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In German one can, almost freely, arrange words around to emphasize. So, while the neutral expression would be "Es war ihm nicht kalt", if you wanted to put emphasis on the subject, you could phrase it like that. It would mean "He wasn't feeling cold", somehow insinuating that someone else was. Like "Allen fror es, doch ihm war es nicht kalt / Everyone was ...


With another word order the sentence becomes valid: Es war ihm nicht kalt. so one would think that Ihm war es nicht kalt. is also possible. But the es in the first sentence has no meaning/is not a real object. It serves only one purpose: It lets the verb come second, as needed in German declarative sentences (V2). It is conveniently called ...


As you list steps here you should use the first version. In the second version it sounds like you call the user to create a new project, but you do not want the user to really create a project, you just want to give more information about how to create a project.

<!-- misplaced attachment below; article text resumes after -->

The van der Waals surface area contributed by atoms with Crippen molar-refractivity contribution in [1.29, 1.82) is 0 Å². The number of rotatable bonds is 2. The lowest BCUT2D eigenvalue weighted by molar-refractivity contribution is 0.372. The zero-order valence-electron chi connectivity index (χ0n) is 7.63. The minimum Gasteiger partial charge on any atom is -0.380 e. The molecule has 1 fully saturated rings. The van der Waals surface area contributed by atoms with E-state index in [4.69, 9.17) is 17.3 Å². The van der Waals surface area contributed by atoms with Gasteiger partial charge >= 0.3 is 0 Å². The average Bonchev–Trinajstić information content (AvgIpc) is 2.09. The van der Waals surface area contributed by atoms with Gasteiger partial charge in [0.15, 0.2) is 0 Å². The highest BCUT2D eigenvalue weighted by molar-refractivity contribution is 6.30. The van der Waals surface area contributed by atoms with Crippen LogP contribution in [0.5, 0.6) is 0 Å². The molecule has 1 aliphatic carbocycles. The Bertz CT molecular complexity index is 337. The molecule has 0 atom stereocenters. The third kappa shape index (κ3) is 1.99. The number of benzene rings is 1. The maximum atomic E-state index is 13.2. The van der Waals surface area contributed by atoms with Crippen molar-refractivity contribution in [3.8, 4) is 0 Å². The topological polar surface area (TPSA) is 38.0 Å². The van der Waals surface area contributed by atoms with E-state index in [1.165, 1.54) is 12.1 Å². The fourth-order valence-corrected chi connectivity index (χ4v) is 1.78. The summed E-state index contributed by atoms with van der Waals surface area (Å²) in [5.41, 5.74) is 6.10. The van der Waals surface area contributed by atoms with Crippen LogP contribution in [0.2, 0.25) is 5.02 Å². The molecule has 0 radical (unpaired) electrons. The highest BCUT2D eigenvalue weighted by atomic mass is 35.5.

Depends. If I do bullet point style instructions, listing one step after another, I use Infinitiv: Auf Start -> Programme -> WinSCP klicken Links den Server language.german auswählen That is common for recipes, like "60 Minuten bei 220° backen". If I want to actually explain what the user should do, I use complete sentences, with a lot of Passiv: Um ...


In short: als alongside a conjunctive II corresponds to as if: Er läuft, als ginge es um sein Leben. He runs, as if his life depended on it. So is an adverb with no own meaning, it just points to the actual description - the comparison starting with als. A construction with sodass is not possible, because it's not a comparison, and yes, handelte is ...


I'd translate "als ob" as "as if". "Handelte" is Konjunktiv Präteritum (II). Actually, it is possible to use Konjunktiv Präsens (I, handele) here as well. I don't quite get your question about "sodass es war, als ob es sich um ... handelte". Do you want to use it as a replacement in this sentence?


Other examples of this sentence structure can be found in other analytical verb forms: Obama stellt die Frage. (Präsens) Obama hat die Frage gestellt. (Präsensperfekt) Obama wird die Frage stellen. (Futur) Obama wird die Frage gestellt. (Passiv) Obama will die Frage stellen. (Modal verb) The finite auxiliar takes the place of the finite ...

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